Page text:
His decision makes him a teammate with center Dwight Howard. The two athletic wonders have been friends for a long time, dating back to their early teens, when they played AAU basketball for the Atlanta Celtics. (Doesn’t seem fair that the two could be on one team, does it?) That friendship continued during their NBA careers, making his selection of Houston almost a non-surprise.
Smith’s signing with Houston could very well save his career. Or reinvigorate it. Or ignite it. For a few reasons, Houston is the ideal landing spot for the 6-foot-9 forward who was shockingly cut Monday by the Pistons, who signed him to a four-year, $54-million contract last year.
Pairing Smith on the frontline with Howard significantly elevates the Rockets’ interior defense. Each are not only big, but are adept at shot-blocking. Good luck trying to get a driving layup over those two. More significant about playing with Howard though, is that, as his close friend, Howard can reel Smith in when he goes on one of his inevitable brooding spells.
In Atlanta, while he was liked among teammates, there was not a voice that could get into his ear—not even coach Mike Woodson—and make a difference when he wanted to shoot three-pointers or when he got upset about not shooting enough or when he was not in the game or whatever would trigger mini-tantrums. And, really, if that part of Josh Smith is controlled, he is a player that can take a team to another level.
It also helps that, having been cut, he is the center of attention on a team that already is thinking championship. Smith, if he’s wise, will be on his best behavior, for it is a cumbersome burden to be looked at as the reason a team did not reach its potential.
One of the conditions, according to reports, of Smith choosing any team was that he would be a starter. Houston acquiesced to that demand in a nanosecond. The Rockets, like the Los Angeles Lakers and Miami Heat and other teams that courted him, see what a multi-dimensional player of his size, athleticism and versatility can add.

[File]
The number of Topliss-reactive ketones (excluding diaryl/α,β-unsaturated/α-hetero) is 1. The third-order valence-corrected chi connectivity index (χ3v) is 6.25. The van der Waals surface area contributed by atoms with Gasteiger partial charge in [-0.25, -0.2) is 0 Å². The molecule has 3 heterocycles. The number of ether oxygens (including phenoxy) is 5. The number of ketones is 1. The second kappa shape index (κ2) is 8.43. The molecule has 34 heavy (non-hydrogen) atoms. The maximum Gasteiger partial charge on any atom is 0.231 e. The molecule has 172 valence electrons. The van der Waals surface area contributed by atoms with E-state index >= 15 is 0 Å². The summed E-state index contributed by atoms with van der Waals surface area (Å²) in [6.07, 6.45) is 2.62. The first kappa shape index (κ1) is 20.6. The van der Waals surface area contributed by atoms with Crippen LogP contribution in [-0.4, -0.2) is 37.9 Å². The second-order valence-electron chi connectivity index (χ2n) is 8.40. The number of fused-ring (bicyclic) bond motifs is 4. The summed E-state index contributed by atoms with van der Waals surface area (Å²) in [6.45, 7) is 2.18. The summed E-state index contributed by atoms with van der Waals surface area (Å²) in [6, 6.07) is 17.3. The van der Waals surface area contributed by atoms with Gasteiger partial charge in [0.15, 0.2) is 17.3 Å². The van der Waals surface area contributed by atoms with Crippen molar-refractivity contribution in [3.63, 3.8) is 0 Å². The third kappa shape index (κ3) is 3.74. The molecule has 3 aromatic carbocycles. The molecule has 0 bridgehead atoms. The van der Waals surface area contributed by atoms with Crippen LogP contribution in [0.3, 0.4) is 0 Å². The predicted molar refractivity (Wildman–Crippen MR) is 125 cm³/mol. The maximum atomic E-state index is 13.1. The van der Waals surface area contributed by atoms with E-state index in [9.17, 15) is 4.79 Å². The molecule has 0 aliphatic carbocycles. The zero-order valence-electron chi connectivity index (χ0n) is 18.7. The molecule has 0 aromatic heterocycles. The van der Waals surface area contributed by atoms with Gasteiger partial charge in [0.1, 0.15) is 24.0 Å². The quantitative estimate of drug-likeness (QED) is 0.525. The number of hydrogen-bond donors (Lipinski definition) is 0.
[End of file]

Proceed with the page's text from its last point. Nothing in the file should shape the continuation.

Smith also could be a factor in Howard playing tougher. He liked to hoist ill-advised three-point shots, but Smith played strong down low and assumed the mentality of blocking every shot in the vicinity. With his friend showing that, Howard can only do the same, making their play a sort of tag team of inside dominance.
James Harden benefits from Smith’s presence, too. Harden has worked harder at defense, but with Smith behind him to either block, alter or discourage opponents, the lethal-scoring guard can preserve more energy for the other end of the court, where he is as devastating as anyone in the NBA.
All the way ’round, Smith signing with Houston is a coup for the Rockets. . . and a resounding warning signal to the rest of the league. Houston does not have a problem. It has a team that, if Smith fits in as it seems that he should, will be much more of a force come the playoffs.
Believe that Smith is smiling and thanking the Pistons for allowing him to escape a crumbling franchise in an ice-cold city for a team on the ascent in the heart of Texas.